How Social Care Can Help Build Your Corporate Brand
How Social Care Can Help Build Your Corporate Brand
Note: This article was originally published on TELUS International blog
In a recent article on Forbes.com, Reuven Gorsht, vice president of customer strategy at SAP, argued that empowering your top customer advocates to respond for you on social media is a smart business move. Gorsht points out that, despite sophisticated social listening tools, a surprising number of successful brands are not responding to a large percentage of customer feedback on social channels.
Are brands not taking social media customer care seriously? Are they consciously choosing not to respond on social channels? Have they invested in the wrong listening tools? Or are they simply overwhelmed with the volume of feedback? We recently commissioned a social care benchmarking study to answer just those questions – check it out here.
According to Gorsht, there is a simple reason for otherwise successful brands neglecting social channels. The sheer volume of social conversations has made it increasingly impractical for employees to keep up, he says.
Enabling Customers to Speak On Your Behalf Through Social Care
One solution is to create an environment where customers speak on your behalf. Gorsht points to a member of information technology company Hewlett-Packard’s (HP’s) online community who often spends 30 hours a week helping out his fellow customers.
HP support agents do not comment on Facebook posts or attempt to resolve issues. Instead, their Facebook support page is purely customer driven. Given the level of activity, this strategy is working well. There’s little to no negative commentary on HP online. Would-be detractors are most likely tempered by the lack of presence of official HP representatives.
Findings from a recently commissioned TELUS International study support and reinforce HP’s approach. The study analyzes seven Fortune 500 companies to identify the social interaction best practices used by their customer service departments to resolve issues, gather feedback, collaborate on ideas and build relationships. The research findings underscore Mr. Gorsht’s opinion – that social media trends have helped shift who it is that speaks on behalf of corporate brands.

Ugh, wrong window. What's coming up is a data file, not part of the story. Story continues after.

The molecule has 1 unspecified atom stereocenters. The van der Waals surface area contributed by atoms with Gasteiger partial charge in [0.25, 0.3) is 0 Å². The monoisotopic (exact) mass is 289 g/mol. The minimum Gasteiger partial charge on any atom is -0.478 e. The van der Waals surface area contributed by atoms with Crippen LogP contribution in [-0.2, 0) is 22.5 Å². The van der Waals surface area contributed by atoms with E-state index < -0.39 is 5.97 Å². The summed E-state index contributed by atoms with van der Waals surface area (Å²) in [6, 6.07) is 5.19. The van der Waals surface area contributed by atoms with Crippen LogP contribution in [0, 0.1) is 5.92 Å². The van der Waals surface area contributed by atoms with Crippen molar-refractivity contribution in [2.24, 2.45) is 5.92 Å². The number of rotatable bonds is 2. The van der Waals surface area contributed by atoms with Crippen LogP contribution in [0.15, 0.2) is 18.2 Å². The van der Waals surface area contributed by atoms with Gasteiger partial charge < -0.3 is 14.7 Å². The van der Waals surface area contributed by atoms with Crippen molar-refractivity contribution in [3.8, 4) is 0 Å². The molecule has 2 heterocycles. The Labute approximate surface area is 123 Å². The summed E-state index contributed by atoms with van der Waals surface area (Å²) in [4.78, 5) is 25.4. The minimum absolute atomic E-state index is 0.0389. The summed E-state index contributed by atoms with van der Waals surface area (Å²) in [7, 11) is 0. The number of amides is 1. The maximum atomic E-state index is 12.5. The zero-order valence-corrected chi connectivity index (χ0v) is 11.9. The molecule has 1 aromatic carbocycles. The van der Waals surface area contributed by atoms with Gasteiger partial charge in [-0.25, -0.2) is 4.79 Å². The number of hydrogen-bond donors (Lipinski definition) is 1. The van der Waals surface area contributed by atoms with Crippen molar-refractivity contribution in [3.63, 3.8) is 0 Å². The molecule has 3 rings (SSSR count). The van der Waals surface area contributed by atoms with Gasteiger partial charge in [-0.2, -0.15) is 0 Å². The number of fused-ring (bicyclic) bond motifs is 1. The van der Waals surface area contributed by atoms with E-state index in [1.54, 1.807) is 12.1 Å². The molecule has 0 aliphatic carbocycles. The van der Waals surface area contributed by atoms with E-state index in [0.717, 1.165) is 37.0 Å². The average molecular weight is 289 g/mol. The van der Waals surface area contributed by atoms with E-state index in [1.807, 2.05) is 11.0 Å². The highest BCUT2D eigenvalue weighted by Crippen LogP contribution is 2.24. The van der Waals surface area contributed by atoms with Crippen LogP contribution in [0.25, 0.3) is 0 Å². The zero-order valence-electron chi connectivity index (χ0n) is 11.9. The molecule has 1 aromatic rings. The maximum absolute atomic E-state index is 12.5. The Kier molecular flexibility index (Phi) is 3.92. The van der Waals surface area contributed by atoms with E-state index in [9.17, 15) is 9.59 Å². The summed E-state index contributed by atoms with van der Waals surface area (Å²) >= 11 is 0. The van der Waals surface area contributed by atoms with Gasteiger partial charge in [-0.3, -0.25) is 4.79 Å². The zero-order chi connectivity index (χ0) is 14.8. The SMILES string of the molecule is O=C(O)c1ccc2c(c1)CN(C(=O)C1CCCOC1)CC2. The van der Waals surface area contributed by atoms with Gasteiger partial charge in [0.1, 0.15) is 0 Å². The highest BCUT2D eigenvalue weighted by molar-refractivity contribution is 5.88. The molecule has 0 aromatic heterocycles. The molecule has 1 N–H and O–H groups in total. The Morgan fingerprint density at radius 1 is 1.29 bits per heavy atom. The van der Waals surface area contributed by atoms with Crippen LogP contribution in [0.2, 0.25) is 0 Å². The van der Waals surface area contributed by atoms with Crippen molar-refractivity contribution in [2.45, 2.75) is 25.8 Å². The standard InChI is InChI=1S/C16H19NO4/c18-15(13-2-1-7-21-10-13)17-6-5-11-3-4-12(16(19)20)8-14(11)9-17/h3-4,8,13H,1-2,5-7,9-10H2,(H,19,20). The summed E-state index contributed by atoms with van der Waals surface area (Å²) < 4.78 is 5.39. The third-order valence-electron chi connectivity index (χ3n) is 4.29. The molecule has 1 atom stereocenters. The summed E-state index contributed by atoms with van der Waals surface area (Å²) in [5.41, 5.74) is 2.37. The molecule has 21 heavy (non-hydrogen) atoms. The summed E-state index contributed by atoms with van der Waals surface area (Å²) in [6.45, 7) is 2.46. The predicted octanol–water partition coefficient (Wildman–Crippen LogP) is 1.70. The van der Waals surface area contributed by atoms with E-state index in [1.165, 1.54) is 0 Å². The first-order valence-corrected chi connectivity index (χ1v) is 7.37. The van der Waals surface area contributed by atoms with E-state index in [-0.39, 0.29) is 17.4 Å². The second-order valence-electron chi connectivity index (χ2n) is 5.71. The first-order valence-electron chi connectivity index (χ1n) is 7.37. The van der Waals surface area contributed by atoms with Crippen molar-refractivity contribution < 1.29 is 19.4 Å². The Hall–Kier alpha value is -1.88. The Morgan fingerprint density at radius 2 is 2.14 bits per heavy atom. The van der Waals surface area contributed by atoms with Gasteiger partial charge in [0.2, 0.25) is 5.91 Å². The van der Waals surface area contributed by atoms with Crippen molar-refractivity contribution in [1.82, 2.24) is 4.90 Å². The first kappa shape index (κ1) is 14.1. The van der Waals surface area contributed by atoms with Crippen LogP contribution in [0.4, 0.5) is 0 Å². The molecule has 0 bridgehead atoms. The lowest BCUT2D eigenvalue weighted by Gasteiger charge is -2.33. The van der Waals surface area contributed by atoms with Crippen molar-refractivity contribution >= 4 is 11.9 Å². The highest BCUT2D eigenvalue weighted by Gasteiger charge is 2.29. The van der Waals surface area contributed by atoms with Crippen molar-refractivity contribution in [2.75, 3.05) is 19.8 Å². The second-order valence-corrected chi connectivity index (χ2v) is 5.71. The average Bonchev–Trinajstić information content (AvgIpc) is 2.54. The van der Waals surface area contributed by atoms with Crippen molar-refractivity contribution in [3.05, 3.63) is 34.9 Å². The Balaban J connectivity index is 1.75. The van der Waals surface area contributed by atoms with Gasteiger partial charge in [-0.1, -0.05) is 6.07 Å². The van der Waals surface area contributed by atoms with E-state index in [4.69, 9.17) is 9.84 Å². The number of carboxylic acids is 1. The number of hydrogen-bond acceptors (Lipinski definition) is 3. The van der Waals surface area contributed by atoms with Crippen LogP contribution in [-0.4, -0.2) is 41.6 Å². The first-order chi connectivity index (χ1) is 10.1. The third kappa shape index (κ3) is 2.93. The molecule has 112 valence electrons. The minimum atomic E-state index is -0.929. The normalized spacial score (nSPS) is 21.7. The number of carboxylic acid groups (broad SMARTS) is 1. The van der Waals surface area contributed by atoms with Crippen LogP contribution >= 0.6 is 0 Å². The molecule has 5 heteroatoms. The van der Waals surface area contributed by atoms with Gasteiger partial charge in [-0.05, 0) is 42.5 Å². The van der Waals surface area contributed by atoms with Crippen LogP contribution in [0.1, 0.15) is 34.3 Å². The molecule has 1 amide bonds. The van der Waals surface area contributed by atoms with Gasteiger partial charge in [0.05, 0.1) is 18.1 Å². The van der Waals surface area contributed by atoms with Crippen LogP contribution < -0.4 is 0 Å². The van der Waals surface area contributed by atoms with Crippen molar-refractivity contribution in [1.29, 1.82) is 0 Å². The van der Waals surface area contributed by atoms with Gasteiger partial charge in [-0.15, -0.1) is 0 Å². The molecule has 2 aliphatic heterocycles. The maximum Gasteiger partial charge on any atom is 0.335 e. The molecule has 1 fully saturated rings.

Social Care and Brand Impacts
Our study also found that a company’s customer support communications are generally less well-liked than the company brand overall. The study measured sentiment (the overall positive or negative opinion of brands across social media channels) and found that, for the seven companies studied, sentiment for customer support was typically lower than for the overall brand.
These results suggest that social customer support services as they are currently structured may actually be a net negative.
However, if customer support is done well, it can generate higher positive sentiment than the overall brand sentiment. Of the seven companies we studied, Apple’s customer support maintained the highest level of positive sentiment. At some points in time, its level was even higher than the company’s overall brand sentiment. Even so, it is subject to periods of negative sentiment driven by large-scale events like the iPhone 4G antenna issues in July of 2010.
Well-executed social care can actually raise the social brand perception for the entire company. This isn’t a surprise when you consider that customer service is a major consumer touch point. It is a driver of overall brand sentiment and a contributor to brand equity.
There are a number of opportunities for improvement, and tricks of the social care trade. Companies looking to build their brand through social care should:
– Integrate social technology within a customer care environment. Apply the same science and rigor of the contact center to social care
– Identify customer advocates and consider how to use social tools to offload support requests. Look for ways to invite customers into the business
– Consider rewarding participants in your support forum to help scale the effectiveness of your social care team
As a primary touch point, social care can drive customer acquisition, retention and even future sales. Forward-thinking companies are using social care now to build a brand that will continue to be relevant and relatable to their customers in the future.
To read more about how big brands are using social care to enhance their brand (and not damage it), please check out our “Social Care Benchmarking” white paper.
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